Film on largest piazza spotlights multi-ethnic Eternal City

A scene from the documentary

ROME -This weekend, Roman movie theatres “Giulio Cesare” and “Barberini” will be screening "Piazza Vittorio," a charming documentary that ran out of competition at this year’s edition of the Venice Film Festival. In the lagoon city, director Abel Ferrara told “La Repubblica” he wanted to show “as in a diary” the microcosm he calls home: Rome’s Piazza Vittorio. 

The "Piazza Vittorio Emmanuele II" dates from 1880 and is Rome's largest public square. Though the vast piazza counts few tourist attractions, its multi-ethnic population and sub-rented places give a better idea of how ancient Rome looked like than the famous ruins do.

 At the same time, the square will soon be more representative of Italy than the image Confindustria keeps promoting around the globe. Piazza Vittorio is where the offspring of well-to-do Chinese immigrants dress and drive more Italian than Italians do as well as home to more affluent foreigners driven out of their old haunts in the historic centre, Monti and Trastevere by sky high rents.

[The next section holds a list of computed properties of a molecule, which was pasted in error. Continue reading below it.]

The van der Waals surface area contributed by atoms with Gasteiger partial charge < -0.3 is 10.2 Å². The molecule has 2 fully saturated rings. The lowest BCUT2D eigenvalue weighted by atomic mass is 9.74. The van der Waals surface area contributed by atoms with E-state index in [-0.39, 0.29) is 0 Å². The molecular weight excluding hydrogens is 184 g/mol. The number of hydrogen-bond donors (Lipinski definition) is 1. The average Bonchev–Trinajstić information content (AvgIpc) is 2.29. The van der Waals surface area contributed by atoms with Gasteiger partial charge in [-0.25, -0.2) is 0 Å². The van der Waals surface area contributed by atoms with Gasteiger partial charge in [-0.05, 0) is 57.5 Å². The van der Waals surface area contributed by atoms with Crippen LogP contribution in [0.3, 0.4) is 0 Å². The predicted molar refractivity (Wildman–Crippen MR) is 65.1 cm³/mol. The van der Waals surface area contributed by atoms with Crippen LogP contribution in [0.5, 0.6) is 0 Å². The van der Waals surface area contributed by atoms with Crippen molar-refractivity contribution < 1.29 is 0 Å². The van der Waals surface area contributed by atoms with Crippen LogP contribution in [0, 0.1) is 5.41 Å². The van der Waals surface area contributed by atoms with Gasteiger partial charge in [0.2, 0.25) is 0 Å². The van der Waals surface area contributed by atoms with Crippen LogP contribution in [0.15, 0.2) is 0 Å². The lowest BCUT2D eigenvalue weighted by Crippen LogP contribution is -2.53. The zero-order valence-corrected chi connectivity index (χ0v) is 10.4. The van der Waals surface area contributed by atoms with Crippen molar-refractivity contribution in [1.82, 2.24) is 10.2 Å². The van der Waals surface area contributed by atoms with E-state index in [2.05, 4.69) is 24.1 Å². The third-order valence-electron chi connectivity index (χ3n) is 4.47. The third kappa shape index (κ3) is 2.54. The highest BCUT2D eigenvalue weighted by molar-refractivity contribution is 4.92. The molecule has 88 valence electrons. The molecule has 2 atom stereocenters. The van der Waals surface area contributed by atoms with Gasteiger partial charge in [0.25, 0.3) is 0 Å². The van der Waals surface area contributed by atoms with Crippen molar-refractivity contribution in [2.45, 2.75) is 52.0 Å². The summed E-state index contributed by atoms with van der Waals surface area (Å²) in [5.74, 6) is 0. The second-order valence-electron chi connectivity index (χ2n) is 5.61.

In Rome’s little Chinatown, Mr Ferrara treats the themes of immigration and conviviality. Besides interviewing native residents and immigrants, Mr Ferrara also gives the word to colleagues Willem Dafoe and Matteo Garrone as to why they also chose to live in the neighbourhood.

 "Piazza Vittorio" has pace and showcases technical bravura: the documentary switches seamlessly between high definition, cell phone video and black-and-white archive footage. One of the interviews takes place in the market hall that has replaced the original, open-air market, the one that featured in the neorealist masterpiece “Bicycle thieves.”

 A burly Egyptian butcher who arrived in Italy more than two decades ago and used to work in the old market eloquently captures Rome’s relationship with immigration, culture and globalisation.

 Together with his crew, Mr Ferrara achieved his goal. He has picked a fine selection of interviewees and, interviewing his subjects from before as well as behind the camera, he managed to get the best out of them, creating a constellation of scenes that are often hilarious.

 “Piazza Vittorio” is the sincere statement of a fine director who is deeply fond of his adopted neighbourhood and its residents.


 “Piazza Vittorio” (2017, 82 minutes)

 Saturday 16/09/2017, 20h30, cinema "Giulio Cesare"

 Monday 18/09/2017, 22h30, cinema "Barberini"

 € 7.00

Ferrara (right) during shooting of Piazza Vittorio